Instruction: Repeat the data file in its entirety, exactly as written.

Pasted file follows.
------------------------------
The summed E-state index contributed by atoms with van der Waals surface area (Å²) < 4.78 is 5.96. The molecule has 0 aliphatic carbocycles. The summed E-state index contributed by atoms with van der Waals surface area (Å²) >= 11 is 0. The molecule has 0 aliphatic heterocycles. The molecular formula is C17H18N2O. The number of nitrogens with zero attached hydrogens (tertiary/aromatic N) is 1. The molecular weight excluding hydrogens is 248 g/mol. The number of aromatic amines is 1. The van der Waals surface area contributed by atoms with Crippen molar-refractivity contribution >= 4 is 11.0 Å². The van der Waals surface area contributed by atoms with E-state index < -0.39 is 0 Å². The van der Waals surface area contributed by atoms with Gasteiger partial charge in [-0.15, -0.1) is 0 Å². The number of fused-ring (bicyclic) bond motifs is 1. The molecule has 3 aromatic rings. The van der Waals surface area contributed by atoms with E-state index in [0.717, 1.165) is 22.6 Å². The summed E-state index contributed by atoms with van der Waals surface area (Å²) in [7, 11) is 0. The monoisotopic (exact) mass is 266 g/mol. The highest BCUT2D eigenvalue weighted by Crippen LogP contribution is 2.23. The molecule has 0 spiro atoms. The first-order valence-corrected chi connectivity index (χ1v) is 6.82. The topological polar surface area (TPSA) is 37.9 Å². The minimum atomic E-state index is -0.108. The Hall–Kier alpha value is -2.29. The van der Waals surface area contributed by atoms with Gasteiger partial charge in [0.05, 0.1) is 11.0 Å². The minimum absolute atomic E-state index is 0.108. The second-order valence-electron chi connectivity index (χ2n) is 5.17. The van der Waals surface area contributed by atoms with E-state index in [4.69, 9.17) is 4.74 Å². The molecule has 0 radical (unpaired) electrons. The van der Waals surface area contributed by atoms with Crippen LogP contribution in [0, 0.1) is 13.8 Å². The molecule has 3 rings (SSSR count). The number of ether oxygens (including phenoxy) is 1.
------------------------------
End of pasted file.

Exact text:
The summed E-state index contributed by atoms with van der Waals surface area (Å²) < 4.78 is 5.96. The molecule has 0 aliphatic carbocycles. The summed E-state index contributed by atoms with van der Waals surface area (Å²) >= 11 is 0. The molecule has 0 aliphatic heterocycles. The molecular formula is C17H18N2O. The number of nitrogens with zero attached hydrogens (tertiary/aromatic N) is 1. The molecular weight excluding hydrogens is 248 g/mol. The number of aromatic amines is 1. The van der Waals surface area contributed by atoms with Crippen molar-refractivity contribution >= 4 is 11.0 Å². The van der Waals surface area contributed by atoms with E-state index < -0.39 is 0 Å². The van der Waals surface area contributed by atoms with Gasteiger partial charge in [-0.15, -0.1) is 0 Å². The number of fused-ring (bicyclic) bond motifs is 1. The molecule has 3 aromatic rings. The van der Waals surface area contributed by atoms with E-state index in [0.717, 1.165) is 22.6 Å². The summed E-state index contributed by atoms with van der Waals surface area (Å²) in [7, 11) is 0. The monoisotopic (exact) mass is 266 g/mol. The highest BCUT2D eigenvalue weighted by Crippen LogP contribution is 2.23. The molecule has 0 spiro atoms. The first-order valence-corrected chi connectivity index (χ1v) is 6.82. The topological polar surface area (TPSA) is 37.9 Å². The minimum atomic E-state index is -0.108. The Hall–Kier alpha value is -2.29. The van der Waals surface area contributed by atoms with Gasteiger partial charge in [0.05, 0.1) is 11.0 Å². The minimum absolute atomic E-state index is 0.108. The second-order valence-electron chi connectivity index (χ2n) is 5.17. The van der Waals surface area contributed by atoms with E-state index in [4.69, 9.17) is 4.74 Å². The molecule has 0 radical (unpaired) electrons. The van der Waals surface area contributed by atoms with Crippen LogP contribution in [0, 0.1) is 13.8 Å². The molecule has 3 rings (SSSR count). The number of ether oxygens (including phenoxy) is 1.